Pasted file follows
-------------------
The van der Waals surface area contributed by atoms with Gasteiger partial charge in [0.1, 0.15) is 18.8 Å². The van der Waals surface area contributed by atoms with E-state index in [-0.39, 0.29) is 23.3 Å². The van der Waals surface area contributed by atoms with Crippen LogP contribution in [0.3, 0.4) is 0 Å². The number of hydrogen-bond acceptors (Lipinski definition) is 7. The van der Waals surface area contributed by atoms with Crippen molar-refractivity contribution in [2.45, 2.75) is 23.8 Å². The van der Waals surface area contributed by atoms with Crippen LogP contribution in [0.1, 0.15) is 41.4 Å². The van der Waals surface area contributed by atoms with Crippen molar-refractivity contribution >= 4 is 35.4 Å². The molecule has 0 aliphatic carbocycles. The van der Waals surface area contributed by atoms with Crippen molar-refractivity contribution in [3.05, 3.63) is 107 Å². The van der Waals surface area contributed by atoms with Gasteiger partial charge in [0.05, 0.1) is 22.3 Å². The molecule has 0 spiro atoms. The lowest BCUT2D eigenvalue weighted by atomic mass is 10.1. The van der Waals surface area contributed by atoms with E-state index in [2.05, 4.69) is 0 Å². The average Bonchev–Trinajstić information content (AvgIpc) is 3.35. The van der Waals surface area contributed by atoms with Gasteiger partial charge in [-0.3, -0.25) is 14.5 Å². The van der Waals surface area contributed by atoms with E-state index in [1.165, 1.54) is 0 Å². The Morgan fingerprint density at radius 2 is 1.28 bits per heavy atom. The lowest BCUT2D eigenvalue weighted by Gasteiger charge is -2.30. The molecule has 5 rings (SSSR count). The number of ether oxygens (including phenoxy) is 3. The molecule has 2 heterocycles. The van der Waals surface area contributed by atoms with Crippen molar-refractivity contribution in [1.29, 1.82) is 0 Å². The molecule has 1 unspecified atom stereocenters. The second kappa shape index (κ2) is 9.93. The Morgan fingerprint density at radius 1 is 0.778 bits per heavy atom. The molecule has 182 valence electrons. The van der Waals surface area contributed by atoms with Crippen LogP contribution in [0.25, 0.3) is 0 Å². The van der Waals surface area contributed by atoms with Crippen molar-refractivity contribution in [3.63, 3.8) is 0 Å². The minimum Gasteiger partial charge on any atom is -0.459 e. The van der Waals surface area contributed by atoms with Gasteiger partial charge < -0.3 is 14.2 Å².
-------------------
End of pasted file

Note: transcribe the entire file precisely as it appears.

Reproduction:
The van der Waals surface area contributed by atoms with Gasteiger partial charge in [0.1, 0.15) is 18.8 Å². The van der Waals surface area contributed by atoms with E-state index in [-0.39, 0.29) is 23.3 Å². The van der Waals surface area contributed by atoms with Crippen LogP contribution in [0.3, 0.4) is 0 Å². The number of hydrogen-bond acceptors (Lipinski definition) is 7. The van der Waals surface area contributed by atoms with Crippen molar-refractivity contribution in [2.45, 2.75) is 23.8 Å². The van der Waals surface area contributed by atoms with Crippen LogP contribution in [0.1, 0.15) is 41.4 Å². The van der Waals surface area contributed by atoms with Crippen molar-refractivity contribution >= 4 is 35.4 Å². The molecule has 0 aliphatic carbocycles. The van der Waals surface area contributed by atoms with Crippen molar-refractivity contribution in [3.05, 3.63) is 107 Å². The van der Waals surface area contributed by atoms with Gasteiger partial charge in [0.05, 0.1) is 22.3 Å². The molecule has 0 spiro atoms. The lowest BCUT2D eigenvalue weighted by atomic mass is 10.1. The van der Waals surface area contributed by atoms with E-state index in [2.05, 4.69) is 0 Å². The average Bonchev–Trinajstić information content (AvgIpc) is 3.35. The van der Waals surface area contributed by atoms with Gasteiger partial charge in [-0.3, -0.25) is 14.5 Å². The van der Waals surface area contributed by atoms with E-state index in [1.165, 1.54) is 0 Å². The Morgan fingerprint density at radius 2 is 1.28 bits per heavy atom. The lowest BCUT2D eigenvalue weighted by Gasteiger charge is -2.30. The molecule has 5 rings (SSSR count). The number of ether oxygens (including phenoxy) is 3. The molecule has 2 heterocycles. The van der Waals surface area contributed by atoms with Crippen molar-refractivity contribution in [1.29, 1.82) is 0 Å². The molecule has 1 unspecified atom stereocenters. The second kappa shape index (κ2) is 9.93. The Morgan fingerprint density at radius 1 is 0.778 bits per heavy atom. The molecule has 182 valence electrons. The van der Waals surface area contributed by atoms with Crippen LogP contribution in [0.25, 0.3) is 0 Å². The van der Waals surface area contributed by atoms with Crippen molar-refractivity contribution in [3.63, 3.8) is 0 Å². The minimum Gasteiger partial charge on any atom is -0.459 e. The van der Waals surface area contributed by atoms with Gasteiger partial charge < -0.3 is 14.2 Å².